Hide
        Peeter Piegaze added a comment -

        So, just for the sake of argument. If we were to do this, it would involve changing RepositoryException from

        public class RepositoryException extends Exception

        to

        public class RepositoryException extends RuntimeException

        Is that it?

        And what impact would this have on existing code that uses the JCR API?

        Show
        Peeter Piegaze added a comment - So, just for the sake of argument. If we were to do this, it would involve changing RepositoryException from public class RepositoryException extends Exception to public class RepositoryException extends RuntimeException Is that it? And what impact would this have on existing code that uses the JCR API?
        Hide
        Peeter Piegaze added a comment -

        I am inclined to make this change. It would seem to be one of the most significant things we could do to actually make the API easier to use, and that is supposed to be one of the goals of JSR-333.

        Would it make sense to keep some of the exceptions as checked and change only those that truly meet some criteria (non-religious, hopefully) that we decide upon?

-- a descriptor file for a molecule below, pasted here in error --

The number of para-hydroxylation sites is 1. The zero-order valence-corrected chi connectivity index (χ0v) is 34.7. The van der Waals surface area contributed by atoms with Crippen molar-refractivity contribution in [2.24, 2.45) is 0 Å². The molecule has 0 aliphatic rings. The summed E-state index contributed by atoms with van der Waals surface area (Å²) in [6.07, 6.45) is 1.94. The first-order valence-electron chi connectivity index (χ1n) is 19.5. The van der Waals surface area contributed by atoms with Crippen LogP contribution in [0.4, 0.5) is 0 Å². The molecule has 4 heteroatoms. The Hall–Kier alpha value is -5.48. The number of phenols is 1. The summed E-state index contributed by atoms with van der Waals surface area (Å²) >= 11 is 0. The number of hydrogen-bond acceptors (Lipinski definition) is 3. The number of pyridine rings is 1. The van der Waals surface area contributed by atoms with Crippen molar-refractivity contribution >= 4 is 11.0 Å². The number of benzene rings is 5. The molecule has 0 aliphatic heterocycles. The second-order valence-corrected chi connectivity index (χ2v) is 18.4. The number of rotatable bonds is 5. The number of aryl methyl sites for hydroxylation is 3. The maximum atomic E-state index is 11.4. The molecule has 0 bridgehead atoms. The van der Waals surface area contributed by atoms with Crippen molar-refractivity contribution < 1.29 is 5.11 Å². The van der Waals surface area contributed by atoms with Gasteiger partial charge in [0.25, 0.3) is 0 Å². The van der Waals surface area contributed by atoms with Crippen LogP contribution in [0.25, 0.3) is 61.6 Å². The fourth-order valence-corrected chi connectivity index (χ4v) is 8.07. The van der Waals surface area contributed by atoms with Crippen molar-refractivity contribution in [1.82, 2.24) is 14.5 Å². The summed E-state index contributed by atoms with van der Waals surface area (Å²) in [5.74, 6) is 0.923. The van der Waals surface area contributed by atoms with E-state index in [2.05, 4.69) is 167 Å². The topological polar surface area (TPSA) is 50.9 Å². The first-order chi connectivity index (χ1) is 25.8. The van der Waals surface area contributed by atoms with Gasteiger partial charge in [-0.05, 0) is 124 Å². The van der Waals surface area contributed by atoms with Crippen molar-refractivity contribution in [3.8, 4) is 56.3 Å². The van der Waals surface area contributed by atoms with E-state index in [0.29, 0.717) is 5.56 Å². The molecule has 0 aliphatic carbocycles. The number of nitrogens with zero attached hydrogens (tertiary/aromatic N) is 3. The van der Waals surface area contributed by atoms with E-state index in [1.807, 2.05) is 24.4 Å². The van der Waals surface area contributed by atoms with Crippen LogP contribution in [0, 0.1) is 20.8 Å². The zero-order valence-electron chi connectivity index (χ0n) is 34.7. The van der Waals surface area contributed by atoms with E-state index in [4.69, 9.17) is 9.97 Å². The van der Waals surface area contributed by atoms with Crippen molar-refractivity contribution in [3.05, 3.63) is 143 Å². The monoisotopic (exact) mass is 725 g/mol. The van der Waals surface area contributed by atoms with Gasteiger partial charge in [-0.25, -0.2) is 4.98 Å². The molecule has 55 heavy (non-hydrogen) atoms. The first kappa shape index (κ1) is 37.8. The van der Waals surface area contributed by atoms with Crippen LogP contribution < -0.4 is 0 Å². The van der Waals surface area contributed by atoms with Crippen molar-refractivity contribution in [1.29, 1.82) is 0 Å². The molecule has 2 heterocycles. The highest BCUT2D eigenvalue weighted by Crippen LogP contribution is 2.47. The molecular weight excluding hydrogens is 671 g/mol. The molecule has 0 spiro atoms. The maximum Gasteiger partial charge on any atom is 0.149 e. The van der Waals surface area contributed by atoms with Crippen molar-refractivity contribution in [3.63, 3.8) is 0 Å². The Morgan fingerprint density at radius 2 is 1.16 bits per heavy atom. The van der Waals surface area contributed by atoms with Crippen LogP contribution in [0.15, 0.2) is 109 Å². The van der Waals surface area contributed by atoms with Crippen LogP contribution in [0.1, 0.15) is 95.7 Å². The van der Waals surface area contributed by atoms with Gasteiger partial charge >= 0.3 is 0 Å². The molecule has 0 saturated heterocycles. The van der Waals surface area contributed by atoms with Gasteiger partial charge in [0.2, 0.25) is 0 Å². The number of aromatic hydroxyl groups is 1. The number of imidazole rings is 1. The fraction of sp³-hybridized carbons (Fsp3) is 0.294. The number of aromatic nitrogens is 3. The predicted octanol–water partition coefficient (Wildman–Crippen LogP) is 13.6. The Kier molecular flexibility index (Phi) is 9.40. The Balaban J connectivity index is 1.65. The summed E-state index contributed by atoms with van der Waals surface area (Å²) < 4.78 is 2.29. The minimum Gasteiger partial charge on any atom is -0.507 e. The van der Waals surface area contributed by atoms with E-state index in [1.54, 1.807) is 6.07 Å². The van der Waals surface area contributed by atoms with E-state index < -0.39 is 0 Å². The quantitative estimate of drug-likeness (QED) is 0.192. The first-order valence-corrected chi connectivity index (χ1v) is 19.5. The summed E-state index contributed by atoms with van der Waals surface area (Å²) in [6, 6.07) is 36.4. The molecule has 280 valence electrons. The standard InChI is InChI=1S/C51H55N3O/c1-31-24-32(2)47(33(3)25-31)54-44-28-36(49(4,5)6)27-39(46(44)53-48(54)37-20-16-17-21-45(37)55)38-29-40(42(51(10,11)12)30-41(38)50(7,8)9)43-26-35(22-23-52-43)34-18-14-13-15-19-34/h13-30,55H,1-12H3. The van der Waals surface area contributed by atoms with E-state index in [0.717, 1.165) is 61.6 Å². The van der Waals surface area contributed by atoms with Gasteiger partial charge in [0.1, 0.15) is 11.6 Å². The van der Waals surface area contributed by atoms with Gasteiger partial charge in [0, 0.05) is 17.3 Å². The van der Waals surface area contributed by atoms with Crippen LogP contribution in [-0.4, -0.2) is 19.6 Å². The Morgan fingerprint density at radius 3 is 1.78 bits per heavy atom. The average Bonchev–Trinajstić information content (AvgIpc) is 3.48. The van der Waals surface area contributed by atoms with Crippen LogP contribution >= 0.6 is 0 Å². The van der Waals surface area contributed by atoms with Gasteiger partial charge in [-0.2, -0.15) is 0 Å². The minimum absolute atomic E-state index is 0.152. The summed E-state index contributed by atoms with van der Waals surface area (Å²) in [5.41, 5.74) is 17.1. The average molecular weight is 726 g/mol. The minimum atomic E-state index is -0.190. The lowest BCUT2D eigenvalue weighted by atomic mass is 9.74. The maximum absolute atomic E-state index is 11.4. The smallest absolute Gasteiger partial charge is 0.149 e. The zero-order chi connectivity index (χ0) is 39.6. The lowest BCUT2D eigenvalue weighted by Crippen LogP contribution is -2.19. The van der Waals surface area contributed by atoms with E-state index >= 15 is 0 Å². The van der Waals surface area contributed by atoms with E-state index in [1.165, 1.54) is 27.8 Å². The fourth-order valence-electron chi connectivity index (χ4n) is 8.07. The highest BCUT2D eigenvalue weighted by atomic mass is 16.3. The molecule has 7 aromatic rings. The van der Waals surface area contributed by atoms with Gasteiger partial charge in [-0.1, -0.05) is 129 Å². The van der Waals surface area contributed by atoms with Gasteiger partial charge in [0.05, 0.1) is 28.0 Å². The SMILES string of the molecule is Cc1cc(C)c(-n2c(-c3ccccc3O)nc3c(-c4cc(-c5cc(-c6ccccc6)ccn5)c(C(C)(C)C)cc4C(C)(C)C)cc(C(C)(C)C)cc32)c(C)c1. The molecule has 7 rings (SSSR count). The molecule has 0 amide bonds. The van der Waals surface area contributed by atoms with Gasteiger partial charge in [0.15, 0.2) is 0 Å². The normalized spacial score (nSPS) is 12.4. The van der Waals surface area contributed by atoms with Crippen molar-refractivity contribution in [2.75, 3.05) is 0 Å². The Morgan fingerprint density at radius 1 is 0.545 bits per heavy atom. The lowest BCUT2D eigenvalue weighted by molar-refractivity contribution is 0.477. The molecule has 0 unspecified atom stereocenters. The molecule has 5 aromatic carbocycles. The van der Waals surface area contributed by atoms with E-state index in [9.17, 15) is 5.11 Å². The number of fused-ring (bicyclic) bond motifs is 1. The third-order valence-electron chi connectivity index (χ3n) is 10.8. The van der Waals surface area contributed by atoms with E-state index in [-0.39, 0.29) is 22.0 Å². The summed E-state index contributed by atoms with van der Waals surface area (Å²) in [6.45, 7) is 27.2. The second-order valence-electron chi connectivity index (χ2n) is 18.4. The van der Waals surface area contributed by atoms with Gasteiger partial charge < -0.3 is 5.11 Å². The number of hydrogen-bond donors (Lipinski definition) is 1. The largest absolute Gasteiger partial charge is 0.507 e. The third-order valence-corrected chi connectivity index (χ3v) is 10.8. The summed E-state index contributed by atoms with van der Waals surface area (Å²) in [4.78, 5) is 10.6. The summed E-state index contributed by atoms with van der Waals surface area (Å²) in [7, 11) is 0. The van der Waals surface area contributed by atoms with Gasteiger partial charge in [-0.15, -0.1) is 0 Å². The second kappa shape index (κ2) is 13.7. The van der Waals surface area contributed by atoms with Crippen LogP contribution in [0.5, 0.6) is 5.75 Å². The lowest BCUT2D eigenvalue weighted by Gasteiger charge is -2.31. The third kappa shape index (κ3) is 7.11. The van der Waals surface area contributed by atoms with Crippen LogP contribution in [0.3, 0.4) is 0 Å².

Any ideas?

        Show
        Peeter Piegaze added a comment - I am inclined to make this change. It would seem to be one of the most significant things we could do to actually make the API easier to use, and that is supposed to be one of the goals of JSR-333. Would it make sense to keep some of the exceptions as checked and change only those that truly meet some criteria (non-religious, hopefully) that we decide upon? Any ideas?
        Hide
        Peeter Piegaze added a comment - - edited

        Fixed.

        RepositoryException.java:
        - public class RepositoryException extends Exception
        + public class RepositoryException extends RuntimeException
        
        Show
        Peeter Piegaze added a comment - - edited Fixed. RepositoryException.java: - public class RepositoryException extends Exception + public class RepositoryException extends RuntimeException

          People

          • Assignee:
            Unassigned
            Reporter:
            uncled
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            Dates

            • Created:
              Updated:
              Resolved: